September 22, 2015
Blessed Rainy Day
Today is Blessed Rainy Day, a national holiday in Bhutan marking the end of the monsoon season. Today all natural water resources in the country are considered to be sanctifying and the people are encouraged to take an outdoor bath in order to be cleansed of “bad deeds, obstructions and defilements” and accumulated bad karma. Families traditionally gather for a large breakfast, and then like holidays around the world, general enjoyment is had by all. Today I saw both archery, the national sport of Bhutan and darts, a game fast overtaking archery in this country as a favorite sport. The kids were out, people were picnicking and it was a great day overall.
Our day began at Kyichu Lhakhang (Peaceful Temple), one of the oldest monasteries in Bhutan. The oldest portion of the temple is believed to have been built in AD 659 by King Songster Gampo of Tibet. Additional buildings were built in 1839 and in 1968.
While photos are not allowed inside there is much to see at the site.
This is a chorten, often called stupas in other Buddhist countries. The chorten is literally a receptacle for offerings and in Bhutan all chortens contain religious relics. This chorten at Kyichu Lhakhang contains the ashes of Dilgo Khyentse Rinpoche the revered Buddhist master and teacher of the queen mother, he passed away in 1992.
The pinnacle of the chorten symbolizes enlightenment. The spire symbolizes fire and has 13 steps representing the 13 steps that lead to Buddhahood. The hemispherical dome symbolizes water, and the square base, earth.
Bhutan is a Buddhist country and the religion seeps into every segment of life. Prayer Wheels are everywhere.
Prayer wheels are devices for spreading spiritual blessings and well being. In these larger prayer wheels rolls of thin paper, imprinted with many, many copies (the more the merrier) of the mantra (prayer) Om Mani Padme Hum, often printed in an ancient Indian script or in Tibetan script, are wound around an axle in a protective container, and spun around and around. Typically, larger decorative versions of the syllables of the mantra are carved on the outside cover of the wheel.
Buddhists believe that saying this mantra, out loud or silently to oneself, invokes the embodiment of compassion.
You will find stray dogs everywhere in Bhutan. It is said that in Bhutanese Buddhism there is a dark space between death and enlightenment. In this dark space the dogs tail will light the way, so dogs are revered in Bhutanese culture.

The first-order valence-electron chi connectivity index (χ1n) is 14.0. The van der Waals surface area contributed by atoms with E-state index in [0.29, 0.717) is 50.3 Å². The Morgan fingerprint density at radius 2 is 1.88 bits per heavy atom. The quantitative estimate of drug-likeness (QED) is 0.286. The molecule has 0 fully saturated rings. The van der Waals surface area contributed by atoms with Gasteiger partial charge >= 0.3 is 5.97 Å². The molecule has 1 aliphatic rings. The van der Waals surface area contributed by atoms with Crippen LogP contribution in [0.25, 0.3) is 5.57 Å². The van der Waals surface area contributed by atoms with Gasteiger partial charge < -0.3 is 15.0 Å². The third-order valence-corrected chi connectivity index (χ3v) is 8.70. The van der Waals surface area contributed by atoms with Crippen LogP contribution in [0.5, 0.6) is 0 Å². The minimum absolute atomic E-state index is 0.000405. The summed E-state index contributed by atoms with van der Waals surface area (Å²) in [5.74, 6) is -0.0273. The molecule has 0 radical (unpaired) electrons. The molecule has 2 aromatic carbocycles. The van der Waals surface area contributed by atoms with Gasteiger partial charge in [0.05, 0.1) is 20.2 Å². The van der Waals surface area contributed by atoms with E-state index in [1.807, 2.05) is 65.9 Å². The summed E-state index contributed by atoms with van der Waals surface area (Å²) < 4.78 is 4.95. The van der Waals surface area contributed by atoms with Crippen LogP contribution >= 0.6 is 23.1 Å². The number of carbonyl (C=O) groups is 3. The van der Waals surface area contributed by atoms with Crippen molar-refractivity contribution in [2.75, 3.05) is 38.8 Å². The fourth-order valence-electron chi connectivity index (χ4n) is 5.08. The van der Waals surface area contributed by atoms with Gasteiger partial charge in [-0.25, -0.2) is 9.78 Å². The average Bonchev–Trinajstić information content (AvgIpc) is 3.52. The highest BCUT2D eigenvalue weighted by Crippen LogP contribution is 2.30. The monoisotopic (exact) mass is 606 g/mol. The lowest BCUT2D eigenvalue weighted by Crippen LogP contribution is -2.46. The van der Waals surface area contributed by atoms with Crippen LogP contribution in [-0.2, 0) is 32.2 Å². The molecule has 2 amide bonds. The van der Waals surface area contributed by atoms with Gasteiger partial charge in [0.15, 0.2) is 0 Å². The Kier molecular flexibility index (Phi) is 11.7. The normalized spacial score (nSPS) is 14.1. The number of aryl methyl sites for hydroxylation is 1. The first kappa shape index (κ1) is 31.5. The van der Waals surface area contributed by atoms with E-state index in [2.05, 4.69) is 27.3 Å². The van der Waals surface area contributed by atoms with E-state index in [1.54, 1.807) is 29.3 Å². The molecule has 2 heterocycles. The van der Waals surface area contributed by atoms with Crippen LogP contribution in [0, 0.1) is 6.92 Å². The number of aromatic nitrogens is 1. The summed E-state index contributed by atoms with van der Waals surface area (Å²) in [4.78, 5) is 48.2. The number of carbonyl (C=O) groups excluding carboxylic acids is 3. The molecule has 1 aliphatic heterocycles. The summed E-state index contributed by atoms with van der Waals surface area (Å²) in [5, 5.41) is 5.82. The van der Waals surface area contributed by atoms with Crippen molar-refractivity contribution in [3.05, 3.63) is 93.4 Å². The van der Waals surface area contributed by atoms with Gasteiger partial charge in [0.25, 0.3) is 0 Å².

Ceremonial cakes adorn all the alters in Bhutan’s monasteries, however, since photos are not allowed it has been difficult for me to bring them to you. Today I had the honor of stepping into the work room of Kyichu Lhakhang where they make these cakes. The base is a flour type cake, but the ornamentation is butter. The larger pieces are painted once carved, the color is integral to the butter in the smaller ornamentation.
While I can not confirm what this monk was calling about, it appeared he was checking something in the script that sat before him, I later saw him using his phone to look things up on the web. I have no idea if these are recipes, directions for designs or prayers, but it is an excellent example of how the cell phone has invaded Bhutan.
This monk was sorting supplies, molds and dyes for the process of making the cakes. These cakes adorn every alter, once they have outspent their usefulness they are fed to the birds.
Whenever you step into a Buddhist temple you are required to remove your shoes, this always makes for a colorful and fun site.
Throughout Bhutanese temples you will find these delightfully colorful hangings. The center pillow appearing piece is also found inside and out in monastaries. These are strictly symbolic, a showing of protecting the faithful from the sun and the rain, similar to the umbrella found throughout temples in India.